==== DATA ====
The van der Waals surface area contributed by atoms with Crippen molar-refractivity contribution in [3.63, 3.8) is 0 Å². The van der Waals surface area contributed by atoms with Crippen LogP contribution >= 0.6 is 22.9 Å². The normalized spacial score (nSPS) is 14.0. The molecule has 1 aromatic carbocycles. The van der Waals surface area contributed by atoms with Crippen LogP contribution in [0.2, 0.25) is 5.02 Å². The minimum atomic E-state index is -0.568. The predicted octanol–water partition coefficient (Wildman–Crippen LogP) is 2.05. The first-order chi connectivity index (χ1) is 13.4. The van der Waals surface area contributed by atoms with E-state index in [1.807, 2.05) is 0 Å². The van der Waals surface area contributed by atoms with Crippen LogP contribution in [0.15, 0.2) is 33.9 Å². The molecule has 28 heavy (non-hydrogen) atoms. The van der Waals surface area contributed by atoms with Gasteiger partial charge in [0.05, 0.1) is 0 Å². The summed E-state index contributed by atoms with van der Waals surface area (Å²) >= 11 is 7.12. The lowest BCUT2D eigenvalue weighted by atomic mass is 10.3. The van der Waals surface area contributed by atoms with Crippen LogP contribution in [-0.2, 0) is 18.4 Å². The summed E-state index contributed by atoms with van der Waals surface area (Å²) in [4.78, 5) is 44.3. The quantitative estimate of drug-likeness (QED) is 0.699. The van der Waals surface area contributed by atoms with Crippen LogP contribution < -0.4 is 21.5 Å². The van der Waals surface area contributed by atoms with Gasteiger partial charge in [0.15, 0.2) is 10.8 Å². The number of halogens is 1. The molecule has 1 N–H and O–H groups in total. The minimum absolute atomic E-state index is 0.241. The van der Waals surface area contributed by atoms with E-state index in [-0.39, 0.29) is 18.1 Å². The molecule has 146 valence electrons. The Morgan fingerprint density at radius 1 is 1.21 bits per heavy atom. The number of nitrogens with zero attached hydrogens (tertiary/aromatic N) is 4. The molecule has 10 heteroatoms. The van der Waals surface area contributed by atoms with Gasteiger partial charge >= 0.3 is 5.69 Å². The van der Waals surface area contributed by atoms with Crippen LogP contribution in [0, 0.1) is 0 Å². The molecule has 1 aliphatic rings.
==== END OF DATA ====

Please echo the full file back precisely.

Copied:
The van der Waals surface area contributed by atoms with Crippen molar-refractivity contribution in [3.63, 3.8) is 0 Å². The van der Waals surface area contributed by atoms with Crippen LogP contribution >= 0.6 is 22.9 Å². The normalized spacial score (nSPS) is 14.0. The molecule has 1 aromatic carbocycles. The van der Waals surface area contributed by atoms with Crippen LogP contribution in [0.2, 0.25) is 5.02 Å². The minimum atomic E-state index is -0.568. The predicted octanol–water partition coefficient (Wildman–Crippen LogP) is 2.05. The first-order chi connectivity index (χ1) is 13.4. The van der Waals surface area contributed by atoms with E-state index in [1.807, 2.05) is 0 Å². The van der Waals surface area contributed by atoms with Crippen LogP contribution in [0.15, 0.2) is 33.9 Å². The molecule has 28 heavy (non-hydrogen) atoms. The van der Waals surface area contributed by atoms with Gasteiger partial charge in [0.05, 0.1) is 0 Å². The summed E-state index contributed by atoms with van der Waals surface area (Å²) >= 11 is 7.12. The lowest BCUT2D eigenvalue weighted by atomic mass is 10.3. The van der Waals surface area contributed by atoms with Crippen LogP contribution in [-0.2, 0) is 18.4 Å². The summed E-state index contributed by atoms with van der Waals surface area (Å²) in [4.78, 5) is 44.3. The quantitative estimate of drug-likeness (QED) is 0.699. The van der Waals surface area contributed by atoms with Crippen LogP contribution < -0.4 is 21.5 Å². The van der Waals surface area contributed by atoms with Gasteiger partial charge in [0.15, 0.2) is 10.8 Å². The number of halogens is 1. The molecule has 1 N–H and O–H groups in total. The minimum absolute atomic E-state index is 0.241. The van der Waals surface area contributed by atoms with E-state index in [-0.39, 0.29) is 18.1 Å². The molecule has 146 valence electrons. The Morgan fingerprint density at radius 1 is 1.21 bits per heavy atom. The number of nitrogens with zero attached hydrogens (tertiary/aromatic N) is 4. The molecule has 10 heteroatoms. The van der Waals surface area contributed by atoms with Gasteiger partial charge >= 0.3 is 5.69 Å². The van der Waals surface area contributed by atoms with Crippen LogP contribution in [0, 0.1) is 0 Å². The molecule has 1 aliphatic rings.